Two Christmas Faves: Christmas Cactus & Cyclamen
Aside from the ever popular poinsettia, two other holiday “live plant” favorites are the Christmas cactus & cyclamen. Both offer lovely flowers in a variety of colors. While they are traditional holiday favorites, they each have special care requirements that are uniquely their own.
The cyclamen is an ever-popular holiday favorite that has butterfly-like blossoms on slender stems. You can choose from a variety of colors, including white, pinks and reds. You may also choose between variegated, solid or shaded blooms as well as ruffled or smooth edges. The heart-shaped leaves contrast nicely with the flowers as they are a silvery-green to maroon in color.
Cyclamen prefer bright light, so placement near an east or south-facing window is ideal. This way, it gets both the bright light it needs during the day as well as the cool temps at night (make sure to keep away from drafts). It is important to note that cyclamen can tolerate temps as low as 35 degrees F without damage, though they prefer temps between fifty and seventy degrees F.
Make certain to keep the potting mixture moist, but do not let your cyclamen set in water. Fertilize monthly to encourage blooming. If it becomes too large for the pot it is in, repot it using a well aerated potting mixture that contains at least 50% organic matter. If the buds and flowers begin to drop, raise the humidity (at least 25% or more) of the environment. You can do so by
placing on a moistened pebble tray. If your cyclamen becomes leggy, move it to an area that has brighter light.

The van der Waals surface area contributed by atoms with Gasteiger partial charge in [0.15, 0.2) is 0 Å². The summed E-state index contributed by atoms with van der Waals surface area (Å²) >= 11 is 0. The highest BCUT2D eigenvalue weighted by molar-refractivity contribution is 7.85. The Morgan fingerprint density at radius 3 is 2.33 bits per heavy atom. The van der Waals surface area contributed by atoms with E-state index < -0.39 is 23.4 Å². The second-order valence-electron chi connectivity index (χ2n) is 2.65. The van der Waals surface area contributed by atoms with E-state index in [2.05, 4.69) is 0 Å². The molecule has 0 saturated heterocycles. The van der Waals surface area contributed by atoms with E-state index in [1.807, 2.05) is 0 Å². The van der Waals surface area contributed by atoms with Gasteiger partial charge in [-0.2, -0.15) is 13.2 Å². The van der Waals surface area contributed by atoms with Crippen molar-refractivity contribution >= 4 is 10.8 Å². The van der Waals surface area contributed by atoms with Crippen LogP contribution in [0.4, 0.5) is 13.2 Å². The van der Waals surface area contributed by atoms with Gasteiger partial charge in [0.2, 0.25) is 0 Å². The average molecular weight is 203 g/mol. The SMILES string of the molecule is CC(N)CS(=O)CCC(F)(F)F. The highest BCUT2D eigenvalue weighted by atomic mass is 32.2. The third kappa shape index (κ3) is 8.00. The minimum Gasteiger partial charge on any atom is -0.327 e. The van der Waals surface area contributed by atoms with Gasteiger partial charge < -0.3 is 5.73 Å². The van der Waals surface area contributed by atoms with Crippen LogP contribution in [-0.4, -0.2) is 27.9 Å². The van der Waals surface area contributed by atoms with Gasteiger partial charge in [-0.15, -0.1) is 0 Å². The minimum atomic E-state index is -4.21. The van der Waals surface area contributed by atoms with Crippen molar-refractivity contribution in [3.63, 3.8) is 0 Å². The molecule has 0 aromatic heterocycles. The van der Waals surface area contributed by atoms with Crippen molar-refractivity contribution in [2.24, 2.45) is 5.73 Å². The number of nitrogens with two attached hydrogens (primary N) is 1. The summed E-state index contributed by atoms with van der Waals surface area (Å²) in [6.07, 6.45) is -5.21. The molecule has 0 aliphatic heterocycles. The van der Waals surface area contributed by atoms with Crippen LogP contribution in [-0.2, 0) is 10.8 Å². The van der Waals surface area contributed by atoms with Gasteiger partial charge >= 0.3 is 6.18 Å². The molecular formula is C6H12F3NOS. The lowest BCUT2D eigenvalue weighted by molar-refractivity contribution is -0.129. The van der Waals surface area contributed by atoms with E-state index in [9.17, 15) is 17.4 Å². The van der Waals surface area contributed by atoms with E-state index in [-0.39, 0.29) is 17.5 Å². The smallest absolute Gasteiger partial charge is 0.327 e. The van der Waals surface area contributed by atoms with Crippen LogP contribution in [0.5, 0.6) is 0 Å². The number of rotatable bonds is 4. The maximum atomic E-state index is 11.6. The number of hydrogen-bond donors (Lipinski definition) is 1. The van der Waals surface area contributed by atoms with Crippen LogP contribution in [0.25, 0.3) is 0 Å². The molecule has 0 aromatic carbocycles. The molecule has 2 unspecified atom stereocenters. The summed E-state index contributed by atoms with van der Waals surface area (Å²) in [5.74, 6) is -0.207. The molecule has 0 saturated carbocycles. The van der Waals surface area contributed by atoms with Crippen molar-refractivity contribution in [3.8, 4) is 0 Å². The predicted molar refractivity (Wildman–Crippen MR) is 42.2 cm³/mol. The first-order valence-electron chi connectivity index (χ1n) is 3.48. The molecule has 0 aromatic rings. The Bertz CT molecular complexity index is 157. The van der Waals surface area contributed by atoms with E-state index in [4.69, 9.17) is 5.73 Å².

- As a tuberous plant, the cyclamen requires an early summer dormancy after blooming. To prepare your cyclamen for its dormant period, do the following:
- After flowering stops, the leaves will die down. Gradually reduce the waterings and let the soil dry out.
- When all top growth is finished, dig up corm (make sure it is dry) and replant.
- To prevent crown rot, make sure the corm is halfway out of the potting mix.
- Water thoroughly and place in an area that is well-lit.
- Second year cyclamens will have smaller, yet more abundant flowers.
The Christmas Cactus is an old fashioned favorite during the holidays that boasts arching and branching stems with flattened segments that are 1-1/2” to 2” in length. It blooms mid-November and late January, producing white, pink, purple or red flowers.
The Christmas Cactus prefers medium light. While actively growing, allow 1/4 of the soil to dry before watering again. It is wise to also use a flowering fertilizer to help promote growth. Typically, you can expect your Christmas Cactus to flower for two to three weeks and then go dormant. It is during this much needed dormant period that you must follow specific directions to ensure your Christmas Cactus will flower the following year.
Once the dormant stage begins, stop fertilizing and water only enough to prevent the soil from drying out. To encourage flowering, they need 14-16 hours of darkness and cooler temperatures (50 to 65F). These conditions must be met until buds begin to form. At this point, the regular watering and fertilizing schedule may resume. Do not rotate your cactus once buds have formed; doing so will cause them to stretch and drop. If your cactus begins dropping blooms, most likely it is the result of sudden changes in the environment, low humidity levels or improper watering.